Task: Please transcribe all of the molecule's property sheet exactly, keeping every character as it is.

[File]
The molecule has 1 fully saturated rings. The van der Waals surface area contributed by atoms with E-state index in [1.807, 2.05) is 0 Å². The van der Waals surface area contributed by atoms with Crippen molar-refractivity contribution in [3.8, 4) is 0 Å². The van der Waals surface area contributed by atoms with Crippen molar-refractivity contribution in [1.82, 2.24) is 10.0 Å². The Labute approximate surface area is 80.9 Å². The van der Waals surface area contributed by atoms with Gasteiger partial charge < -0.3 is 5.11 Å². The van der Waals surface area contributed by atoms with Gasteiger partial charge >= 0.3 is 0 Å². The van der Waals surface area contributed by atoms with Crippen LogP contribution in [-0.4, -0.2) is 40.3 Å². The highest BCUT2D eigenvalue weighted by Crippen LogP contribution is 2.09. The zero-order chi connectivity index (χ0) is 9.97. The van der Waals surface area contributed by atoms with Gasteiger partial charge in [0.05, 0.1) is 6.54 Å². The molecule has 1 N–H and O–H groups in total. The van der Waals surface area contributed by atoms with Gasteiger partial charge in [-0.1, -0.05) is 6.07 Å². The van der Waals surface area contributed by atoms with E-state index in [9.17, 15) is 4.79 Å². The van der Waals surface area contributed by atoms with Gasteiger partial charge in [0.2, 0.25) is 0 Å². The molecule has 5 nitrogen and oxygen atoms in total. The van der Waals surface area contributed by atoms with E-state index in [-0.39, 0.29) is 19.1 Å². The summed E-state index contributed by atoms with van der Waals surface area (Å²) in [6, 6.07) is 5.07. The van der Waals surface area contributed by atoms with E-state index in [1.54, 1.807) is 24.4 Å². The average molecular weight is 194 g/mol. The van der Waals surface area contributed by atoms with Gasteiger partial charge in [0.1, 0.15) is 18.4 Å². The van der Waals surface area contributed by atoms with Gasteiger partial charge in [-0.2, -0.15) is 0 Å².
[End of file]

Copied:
The molecule has 1 fully saturated rings. The van der Waals surface area contributed by atoms with E-state index in [1.807, 2.05) is 0 Å². The van der Waals surface area contributed by atoms with Crippen molar-refractivity contribution in [3.8, 4) is 0 Å². The van der Waals surface area contributed by atoms with Crippen molar-refractivity contribution in [1.82, 2.24) is 10.0 Å². The Labute approximate surface area is 80.9 Å². The van der Waals surface area contributed by atoms with Gasteiger partial charge < -0.3 is 5.11 Å². The van der Waals surface area contributed by atoms with Gasteiger partial charge >= 0.3 is 0 Å². The van der Waals surface area contributed by atoms with Crippen LogP contribution in [-0.4, -0.2) is 40.3 Å². The highest BCUT2D eigenvalue weighted by Crippen LogP contribution is 2.09. The zero-order chi connectivity index (χ0) is 9.97. The van der Waals surface area contributed by atoms with Gasteiger partial charge in [0.05, 0.1) is 6.54 Å². The molecule has 1 N–H and O–H groups in total. The van der Waals surface area contributed by atoms with Gasteiger partial charge in [-0.1, -0.05) is 6.07 Å². The van der Waals surface area contributed by atoms with E-state index in [9.17, 15) is 4.79 Å². The van der Waals surface area contributed by atoms with Gasteiger partial charge in [0.2, 0.25) is 0 Å². The molecule has 5 nitrogen and oxygen atoms in total. The van der Waals surface area contributed by atoms with E-state index in [-0.39, 0.29) is 19.1 Å². The summed E-state index contributed by atoms with van der Waals surface area (Å²) in [6, 6.07) is 5.07. The van der Waals surface area contributed by atoms with E-state index in [1.54, 1.807) is 24.4 Å². The average molecular weight is 194 g/mol. The van der Waals surface area contributed by atoms with Gasteiger partial charge in [0.1, 0.15) is 18.4 Å². The van der Waals surface area contributed by atoms with Gasteiger partial charge in [-0.2, -0.15) is 0 Å².